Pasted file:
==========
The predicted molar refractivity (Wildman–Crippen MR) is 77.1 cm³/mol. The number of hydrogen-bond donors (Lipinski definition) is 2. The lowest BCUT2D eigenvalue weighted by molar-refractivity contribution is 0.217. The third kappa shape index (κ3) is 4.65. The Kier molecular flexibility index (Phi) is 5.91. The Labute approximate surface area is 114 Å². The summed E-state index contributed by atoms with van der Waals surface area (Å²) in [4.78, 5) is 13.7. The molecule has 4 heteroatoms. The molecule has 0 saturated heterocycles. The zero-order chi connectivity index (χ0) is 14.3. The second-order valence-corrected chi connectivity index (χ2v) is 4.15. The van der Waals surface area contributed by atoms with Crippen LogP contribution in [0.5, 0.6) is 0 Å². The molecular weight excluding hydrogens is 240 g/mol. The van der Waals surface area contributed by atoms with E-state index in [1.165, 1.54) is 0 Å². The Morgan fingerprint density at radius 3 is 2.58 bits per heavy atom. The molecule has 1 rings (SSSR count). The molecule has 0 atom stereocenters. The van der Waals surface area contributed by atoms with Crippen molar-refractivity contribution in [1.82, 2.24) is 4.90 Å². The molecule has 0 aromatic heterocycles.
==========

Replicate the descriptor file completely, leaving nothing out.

The predicted molar refractivity (Wildman–Crippen MR) is 77.1 cm³/mol. The number of hydrogen-bond donors (Lipinski definition) is 2. The lowest BCUT2D eigenvalue weighted by molar-refractivity contribution is 0.217. The third kappa shape index (κ3) is 4.65. The Kier molecular flexibility index (Phi) is 5.91. The Labute approximate surface area is 114 Å². The summed E-state index contributed by atoms with van der Waals surface area (Å²) in [4.78, 5) is 13.7. The molecule has 4 heteroatoms. The molecule has 0 saturated heterocycles. The zero-order chi connectivity index (χ0) is 14.3. The second-order valence-corrected chi connectivity index (χ2v) is 4.15. The van der Waals surface area contributed by atoms with Crippen LogP contribution in [0.5, 0.6) is 0 Å². The molecular weight excluding hydrogens is 240 g/mol. The van der Waals surface area contributed by atoms with E-state index in [1.165, 1.54) is 0 Å². The Morgan fingerprint density at radius 3 is 2.58 bits per heavy atom. The molecule has 1 rings (SSSR count). The molecule has 0 atom stereocenters. The van der Waals surface area contributed by atoms with Crippen molar-refractivity contribution in [1.82, 2.24) is 4.90 Å². The molecule has 0 aromatic heterocycles.